He and Gina are very frustrated about flies, though. I have a mask on Gina, but haven’t been putting any kind of fly spray on her or Marrakesh. His tiny tail swishes constantly and he stomps his tiny feet all the time. Is there anything I can use that will be safe for the two of them?

Visiting Gina and Marrakesh

I headed down to the vet clinic to visit Gina and Marrakesh after feeding Candy and Moe this morning. Gina appeared happy to see me (and the big container of cookies I brought). I let myself in her stall where she was watching over her sleeping colt.

I wanted to cry when I saw him lying in a corner of the stall with a bandage around his neck holding an IV catheter in place and a nasogastric tube on his tiny muzzle. Flies swarmed on his face and sheath, and he looked small and thin and helpless. I sat next to him and petted him gently; he woke up briefly, adjusted his position, and went back to sleep.

A few minutes later, the veterinarian treating Marrakesh came by to say hello and give me an update. This vet diagnosed and treated Moe for EPM last fall, and I was glad to see a familiar face. The vet told me that they’d noticed a mild swelling in baby’s sheath and jaw, and that his protein level had dipped a little. They’d administered Lasix, which brought the swelling down, and reduced the amount of fluids he was receiving intravenously. The vet thought the swelling looked significantly reduced; he also thought that Marrakesh didn’t need supplemental fluids any more.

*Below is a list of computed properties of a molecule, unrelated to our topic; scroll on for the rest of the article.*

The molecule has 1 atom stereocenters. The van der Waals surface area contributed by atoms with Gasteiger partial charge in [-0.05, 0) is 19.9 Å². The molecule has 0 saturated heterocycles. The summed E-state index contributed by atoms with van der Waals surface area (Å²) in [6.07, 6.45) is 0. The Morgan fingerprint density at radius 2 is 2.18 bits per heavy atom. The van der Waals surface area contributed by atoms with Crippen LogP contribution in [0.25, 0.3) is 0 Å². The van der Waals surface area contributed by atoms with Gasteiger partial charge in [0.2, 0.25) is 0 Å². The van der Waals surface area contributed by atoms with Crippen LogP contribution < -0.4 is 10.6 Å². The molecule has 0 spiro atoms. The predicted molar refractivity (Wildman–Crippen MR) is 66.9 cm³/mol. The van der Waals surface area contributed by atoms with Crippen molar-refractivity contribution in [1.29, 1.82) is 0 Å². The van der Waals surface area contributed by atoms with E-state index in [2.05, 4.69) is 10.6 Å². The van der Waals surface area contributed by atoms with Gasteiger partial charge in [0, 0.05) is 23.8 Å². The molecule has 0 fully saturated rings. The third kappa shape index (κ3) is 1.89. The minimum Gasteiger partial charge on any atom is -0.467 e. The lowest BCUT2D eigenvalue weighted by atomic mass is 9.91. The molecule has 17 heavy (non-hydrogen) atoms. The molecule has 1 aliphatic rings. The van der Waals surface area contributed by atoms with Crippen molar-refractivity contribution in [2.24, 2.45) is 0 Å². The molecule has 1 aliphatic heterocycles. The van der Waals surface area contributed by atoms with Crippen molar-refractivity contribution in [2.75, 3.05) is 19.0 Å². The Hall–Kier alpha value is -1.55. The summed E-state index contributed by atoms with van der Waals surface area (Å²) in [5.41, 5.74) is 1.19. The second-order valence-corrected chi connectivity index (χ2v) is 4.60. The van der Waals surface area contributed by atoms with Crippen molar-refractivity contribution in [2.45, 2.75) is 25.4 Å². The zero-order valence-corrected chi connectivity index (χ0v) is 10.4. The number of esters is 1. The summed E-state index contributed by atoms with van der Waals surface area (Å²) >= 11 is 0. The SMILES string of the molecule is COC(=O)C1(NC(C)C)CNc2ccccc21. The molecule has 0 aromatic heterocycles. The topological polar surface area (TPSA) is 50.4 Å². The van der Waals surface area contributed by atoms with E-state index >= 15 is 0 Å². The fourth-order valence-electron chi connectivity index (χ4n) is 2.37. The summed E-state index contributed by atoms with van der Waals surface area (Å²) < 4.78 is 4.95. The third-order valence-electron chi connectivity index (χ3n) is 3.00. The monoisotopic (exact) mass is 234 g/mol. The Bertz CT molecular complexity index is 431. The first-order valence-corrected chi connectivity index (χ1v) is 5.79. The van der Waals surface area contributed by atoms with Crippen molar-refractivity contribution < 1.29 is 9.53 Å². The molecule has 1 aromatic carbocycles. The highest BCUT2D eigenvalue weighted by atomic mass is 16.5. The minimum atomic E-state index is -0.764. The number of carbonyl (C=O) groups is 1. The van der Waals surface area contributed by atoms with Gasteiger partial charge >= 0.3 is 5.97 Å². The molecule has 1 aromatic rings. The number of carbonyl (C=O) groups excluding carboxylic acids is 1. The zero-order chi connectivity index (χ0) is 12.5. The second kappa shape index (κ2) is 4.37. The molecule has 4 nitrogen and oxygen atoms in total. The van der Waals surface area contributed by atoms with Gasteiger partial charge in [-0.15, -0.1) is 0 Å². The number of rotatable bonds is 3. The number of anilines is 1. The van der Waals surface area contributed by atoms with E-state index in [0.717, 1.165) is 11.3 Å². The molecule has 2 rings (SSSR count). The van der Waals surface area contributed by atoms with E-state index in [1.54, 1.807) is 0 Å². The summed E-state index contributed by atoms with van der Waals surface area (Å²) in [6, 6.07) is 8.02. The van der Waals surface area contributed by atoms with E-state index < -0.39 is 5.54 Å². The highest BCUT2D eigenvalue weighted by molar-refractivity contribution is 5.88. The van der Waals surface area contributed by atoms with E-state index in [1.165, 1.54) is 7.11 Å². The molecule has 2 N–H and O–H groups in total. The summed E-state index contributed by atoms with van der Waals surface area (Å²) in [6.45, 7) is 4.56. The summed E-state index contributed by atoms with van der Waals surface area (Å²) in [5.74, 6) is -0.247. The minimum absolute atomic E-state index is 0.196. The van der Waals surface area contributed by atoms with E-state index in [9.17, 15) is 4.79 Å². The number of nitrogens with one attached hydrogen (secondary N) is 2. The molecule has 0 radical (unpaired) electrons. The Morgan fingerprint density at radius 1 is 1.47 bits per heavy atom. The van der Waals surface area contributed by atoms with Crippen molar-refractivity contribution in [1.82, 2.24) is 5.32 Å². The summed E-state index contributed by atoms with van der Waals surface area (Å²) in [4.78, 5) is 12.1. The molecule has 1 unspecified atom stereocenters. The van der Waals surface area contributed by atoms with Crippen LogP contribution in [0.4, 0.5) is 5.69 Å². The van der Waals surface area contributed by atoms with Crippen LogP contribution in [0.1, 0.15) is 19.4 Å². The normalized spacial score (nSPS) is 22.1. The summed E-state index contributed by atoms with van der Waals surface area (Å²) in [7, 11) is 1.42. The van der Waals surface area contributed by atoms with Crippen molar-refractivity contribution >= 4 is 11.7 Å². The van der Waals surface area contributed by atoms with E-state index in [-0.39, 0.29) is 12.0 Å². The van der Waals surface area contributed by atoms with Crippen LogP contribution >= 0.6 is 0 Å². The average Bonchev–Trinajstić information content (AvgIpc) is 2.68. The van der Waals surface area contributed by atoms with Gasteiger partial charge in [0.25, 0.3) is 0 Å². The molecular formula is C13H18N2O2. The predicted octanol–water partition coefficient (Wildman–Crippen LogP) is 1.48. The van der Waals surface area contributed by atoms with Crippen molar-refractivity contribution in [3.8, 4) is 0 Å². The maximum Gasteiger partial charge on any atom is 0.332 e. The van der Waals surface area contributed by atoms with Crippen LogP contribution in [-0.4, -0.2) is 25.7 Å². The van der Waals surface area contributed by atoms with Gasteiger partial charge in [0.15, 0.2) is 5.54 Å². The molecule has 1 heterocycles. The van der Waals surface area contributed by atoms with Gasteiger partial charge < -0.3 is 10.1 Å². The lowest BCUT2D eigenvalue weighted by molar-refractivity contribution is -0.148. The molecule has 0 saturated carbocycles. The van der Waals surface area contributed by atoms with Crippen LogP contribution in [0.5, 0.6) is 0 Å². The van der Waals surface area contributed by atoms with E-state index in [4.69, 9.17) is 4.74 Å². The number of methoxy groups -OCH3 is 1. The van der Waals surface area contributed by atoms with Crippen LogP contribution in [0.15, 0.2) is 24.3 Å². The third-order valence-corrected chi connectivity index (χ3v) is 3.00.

His poor little face!

While I was there, the vet and a tech helped Marrakesh get up. He seemed much steadier while standing today, and the vet told me he thought baby’s muscle tone had improved. Marrakesh walked around a bit before heading toward Gina’s flank to nurse. Gina was letting down a lot of milk, and some of it streamed onto baby’s head while he was suckling. He wasn’t a fan and proceeded to spend the next five minutes rubbing his face on his leg and Gina’s leg in an effort to get the wet sensation to stop. He made a few more laps around the stall before lying down in a mostly-coordinated fashion.

Nursing like a pro

The vet advised me that Marrakesh’s prognosis remains good even if he does look terribly puny right now. He told me that he’d been more lively earlier in the morning and had even tried to buck a little. I thought he looked a tiny bit sturdier and more solid. Gina continues to be a total champion. She’s producing plenty of milk and eating and drinking well. She’s also well behaved for the clinic staff who are in and out of her stall and handling her foal frequently.

Itchy and wet.

I’m really glad I live near a clinic with such a good team of vets and techs. I’m grateful for the assistance they’ve given Gina and Marrakesh, and I’m optimistic that they’ll help him overcome his rough start!

I can’t express how grateful I am for the words of encouragement and stories people have shared about foals who have turned out just fine after a rocky beginning. It’s heartening to hear!